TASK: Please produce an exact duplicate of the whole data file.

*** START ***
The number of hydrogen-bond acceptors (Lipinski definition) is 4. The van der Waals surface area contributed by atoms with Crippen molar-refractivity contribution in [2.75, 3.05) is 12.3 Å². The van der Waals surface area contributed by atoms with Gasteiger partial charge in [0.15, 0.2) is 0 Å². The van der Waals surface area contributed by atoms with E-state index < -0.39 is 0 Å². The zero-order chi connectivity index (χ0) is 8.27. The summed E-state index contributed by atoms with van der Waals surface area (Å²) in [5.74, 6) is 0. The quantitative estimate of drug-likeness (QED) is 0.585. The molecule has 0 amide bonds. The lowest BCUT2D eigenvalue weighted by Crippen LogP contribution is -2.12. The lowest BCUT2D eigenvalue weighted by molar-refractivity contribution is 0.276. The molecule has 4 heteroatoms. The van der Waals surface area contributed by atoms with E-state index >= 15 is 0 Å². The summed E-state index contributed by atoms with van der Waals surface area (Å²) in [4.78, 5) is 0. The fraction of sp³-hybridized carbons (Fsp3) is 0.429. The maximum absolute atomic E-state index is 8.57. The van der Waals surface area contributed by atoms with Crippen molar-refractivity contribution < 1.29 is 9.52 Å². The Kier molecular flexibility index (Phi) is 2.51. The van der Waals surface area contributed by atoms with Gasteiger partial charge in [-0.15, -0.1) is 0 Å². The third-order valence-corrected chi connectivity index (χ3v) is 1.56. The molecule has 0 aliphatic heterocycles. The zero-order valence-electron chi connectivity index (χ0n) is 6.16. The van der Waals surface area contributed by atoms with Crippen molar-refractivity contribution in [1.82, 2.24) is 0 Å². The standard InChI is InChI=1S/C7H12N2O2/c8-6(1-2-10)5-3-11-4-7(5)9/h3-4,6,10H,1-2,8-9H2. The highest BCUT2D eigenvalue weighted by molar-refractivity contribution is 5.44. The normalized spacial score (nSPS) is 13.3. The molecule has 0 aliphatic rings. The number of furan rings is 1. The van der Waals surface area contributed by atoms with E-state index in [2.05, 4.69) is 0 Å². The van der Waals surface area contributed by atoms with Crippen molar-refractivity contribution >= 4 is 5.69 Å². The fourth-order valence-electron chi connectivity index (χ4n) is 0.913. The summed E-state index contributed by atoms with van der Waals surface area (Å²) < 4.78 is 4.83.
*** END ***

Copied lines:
The number of hydrogen-bond acceptors (Lipinski definition) is 4. The van der Waals surface area contributed by atoms with Crippen molar-refractivity contribution in [2.75, 3.05) is 12.3 Å². The van der Waals surface area contributed by atoms with Gasteiger partial charge in [0.15, 0.2) is 0 Å². The van der Waals surface area contributed by atoms with E-state index < -0.39 is 0 Å². The zero-order chi connectivity index (χ0) is 8.27. The summed E-state index contributed by atoms with van der Waals surface area (Å²) in [5.74, 6) is 0. The quantitative estimate of drug-likeness (QED) is 0.585. The molecule has 0 amide bonds. The lowest BCUT2D eigenvalue weighted by Crippen LogP contribution is -2.12. The lowest BCUT2D eigenvalue weighted by molar-refractivity contribution is 0.276. The molecule has 4 heteroatoms. The van der Waals surface area contributed by atoms with E-state index >= 15 is 0 Å². The summed E-state index contributed by atoms with van der Waals surface area (Å²) in [4.78, 5) is 0. The fraction of sp³-hybridized carbons (Fsp3) is 0.429. The maximum absolute atomic E-state index is 8.57. The van der Waals surface area contributed by atoms with Crippen molar-refractivity contribution < 1.29 is 9.52 Å². The Kier molecular flexibility index (Phi) is 2.51. The van der Waals surface area contributed by atoms with Gasteiger partial charge in [-0.15, -0.1) is 0 Å². The third-order valence-corrected chi connectivity index (χ3v) is 1.56. The molecule has 0 aliphatic heterocycles. The zero-order valence-electron chi connectivity index (χ0n) is 6.16. The van der Waals surface area contributed by atoms with Crippen molar-refractivity contribution in [1.82, 2.24) is 0 Å². The standard InChI is InChI=1S/C7H12N2O2/c8-6(1-2-10)5-3-11-4-7(5)9/h3-4,6,10H,1-2,8-9H2. The highest BCUT2D eigenvalue weighted by molar-refractivity contribution is 5.44. The normalized spacial score (nSPS) is 13.3. The molecule has 0 aliphatic rings. The number of furan rings is 1. The van der Waals surface area contributed by atoms with E-state index in [2.05, 4.69) is 0 Å². The van der Waals surface area contributed by atoms with Crippen molar-refractivity contribution >= 4 is 5.69 Å². The fourth-order valence-electron chi connectivity index (χ4n) is 0.913. The summed E-state index contributed by atoms with van der Waals surface area (Å²) < 4.78 is 4.83.